Tag Archives: Life Satisfaction

The Job Satisfaction Crisis Part 2: 10 Most Hated Jobs

In my last post we looked at some of the highest satisfaction-producing jobs around.  Clergy, teacher, and firefighter topped the list.

So then, which jobs round out the bottom of the list?

The 10 Most Hated Jobs

1. Director of Information Technology:  While IT directors hold positions of great influence in many companies, they reported the highest level of dissatisfaction with their jobs. Why? “Nepotism, and disrespect from co-workers.”

2. Director of Sales and Marketing:  These people reported the second-highest level of job dissatisfaction, citing often “a lack of direction from upper management and an absence of room for growth”.

3. Product Manager: This next group complained of restricted career growth, and boring clerical work even at this level.

4. Senior Web Developer:  This is related to the same stressors as with IT directors with a high degree of unhappiness caused by their employer’s inability to communicate coherently, and their lack an understanding of the technology.

 5. Technical Specialist:   (People who work on the installation and maintenance of large infrastructures – like oil refineries) This group often feels they are treated with a “palpable disrespect”. Also, they say, their input is not taken seriously by senior management.

6. Electronics Technician:  These experts work in many industries (like the phone company), maintaining and troubleshooting our electronic systems.  They complain of having too little control, crushing work schedules, a lack of accomplishment, no real opportunity for growth, no motivation to work hard, no say in how things are done, and mutual hostility among peers.

7. Law Clerk: Clerkships are considered by many to be highly sought-after positions in the legal profession because they can really “beef-up” a resume. Yet law clerks feel their hours are long and grueling, and the work is subject to the whims of sometimes egotistical, selfish, and mercurial personalities.

8. Computer Technical Support Analyst: They may keep our laptops working even when WE are panicked and frazzled, but the job can get to you because the work is unpredictable and crises can appear without notice.  They too feel under-appreciated.

9. CNC Machinist: CNC machinists operate sophisticated machine tools. As the technology has advanced, some feel the job has been reduced to a lot of button pushing and maintenance, with little room for advancement.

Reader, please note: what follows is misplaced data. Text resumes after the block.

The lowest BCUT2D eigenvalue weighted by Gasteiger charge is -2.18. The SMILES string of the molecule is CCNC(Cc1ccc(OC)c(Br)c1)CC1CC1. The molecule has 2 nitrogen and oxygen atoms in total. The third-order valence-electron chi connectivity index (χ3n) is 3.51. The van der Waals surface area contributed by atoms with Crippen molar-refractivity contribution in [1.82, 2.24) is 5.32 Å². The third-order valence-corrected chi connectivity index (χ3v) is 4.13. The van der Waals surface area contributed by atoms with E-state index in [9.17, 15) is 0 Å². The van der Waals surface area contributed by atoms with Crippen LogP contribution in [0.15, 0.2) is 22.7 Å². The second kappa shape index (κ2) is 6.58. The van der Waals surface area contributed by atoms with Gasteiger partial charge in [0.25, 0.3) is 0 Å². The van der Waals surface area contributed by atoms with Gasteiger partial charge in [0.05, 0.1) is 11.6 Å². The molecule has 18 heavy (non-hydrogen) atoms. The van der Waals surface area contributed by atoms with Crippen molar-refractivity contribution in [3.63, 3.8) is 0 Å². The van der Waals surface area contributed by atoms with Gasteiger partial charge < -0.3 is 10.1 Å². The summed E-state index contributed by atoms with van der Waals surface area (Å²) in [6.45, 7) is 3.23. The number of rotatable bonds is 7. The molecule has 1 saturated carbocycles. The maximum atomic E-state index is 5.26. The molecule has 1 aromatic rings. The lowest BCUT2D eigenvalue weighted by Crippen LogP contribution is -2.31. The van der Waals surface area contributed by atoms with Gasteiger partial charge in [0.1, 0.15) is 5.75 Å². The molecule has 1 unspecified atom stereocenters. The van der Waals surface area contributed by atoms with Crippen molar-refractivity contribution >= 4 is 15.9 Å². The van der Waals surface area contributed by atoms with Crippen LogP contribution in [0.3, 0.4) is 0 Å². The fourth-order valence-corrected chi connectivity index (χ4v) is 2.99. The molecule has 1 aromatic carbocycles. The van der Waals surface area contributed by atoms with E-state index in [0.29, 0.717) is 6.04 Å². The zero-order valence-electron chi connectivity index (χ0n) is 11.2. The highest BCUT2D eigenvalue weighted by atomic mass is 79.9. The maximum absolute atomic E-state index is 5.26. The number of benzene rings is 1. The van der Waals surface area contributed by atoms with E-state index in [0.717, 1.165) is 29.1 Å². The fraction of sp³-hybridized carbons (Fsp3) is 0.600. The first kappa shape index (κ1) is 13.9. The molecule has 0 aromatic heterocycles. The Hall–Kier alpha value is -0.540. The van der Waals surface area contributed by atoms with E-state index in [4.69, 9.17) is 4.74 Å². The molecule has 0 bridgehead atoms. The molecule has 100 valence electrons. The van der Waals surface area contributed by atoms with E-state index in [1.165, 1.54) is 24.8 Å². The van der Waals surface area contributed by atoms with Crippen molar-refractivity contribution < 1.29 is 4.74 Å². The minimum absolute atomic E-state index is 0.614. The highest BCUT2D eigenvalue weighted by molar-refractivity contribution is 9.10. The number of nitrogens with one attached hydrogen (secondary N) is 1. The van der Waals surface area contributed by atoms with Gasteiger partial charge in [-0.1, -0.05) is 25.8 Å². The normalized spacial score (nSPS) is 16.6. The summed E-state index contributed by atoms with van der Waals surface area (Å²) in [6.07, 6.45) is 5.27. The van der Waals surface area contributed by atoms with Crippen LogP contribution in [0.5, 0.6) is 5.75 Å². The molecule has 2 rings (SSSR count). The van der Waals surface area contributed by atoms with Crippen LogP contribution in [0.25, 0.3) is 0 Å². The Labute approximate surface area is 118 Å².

10. Marketing Manager: Marketing managers often cited a lack of direction as the primary reason for job dissatisfaction.

Some Final Thoughts:

As you look at this list, you can see that even an education and higher level position does not always bring with it a sense of accomplishment that we hope comes when we pursue a career that we thought you would enjoy.  At all levels, being unappreciated, doing work that has no meeting, feeling unable to exert influence based on your own abilities, and not being heard — all seem to contribute to a lack of satisfaction in our work lives.

Conversely, having a sense of control and autonomy, and being able to achieve something you can be proud of – seems to help.

So, if you fall into the unappreciated and unhappy category, it may be time to do something about it, especially if your boss or company leadership is unable to.

And, if you are a boss, there is a lot you can do to listen to people, appreciate their contributions, and connect daily work with a purpose that has more meaning.

There is a difference between our JOB DUTIES and our JOB PURPOSE.   We all have stuff we need to do every day, whether it is to answer emails, or fix someone’s PC.     We all get that.   But, our Job Purpose is a different thing.  If you work at Disney, the PURPOSE is “to create happiness for families everywhere”, if you work for Wal-Mart, it is to “help people save money so they can live better lives”.  Our job as bosses is to help people see the relevance of their work in the context of the broader purpose, and to reinforce why WE think their work matters.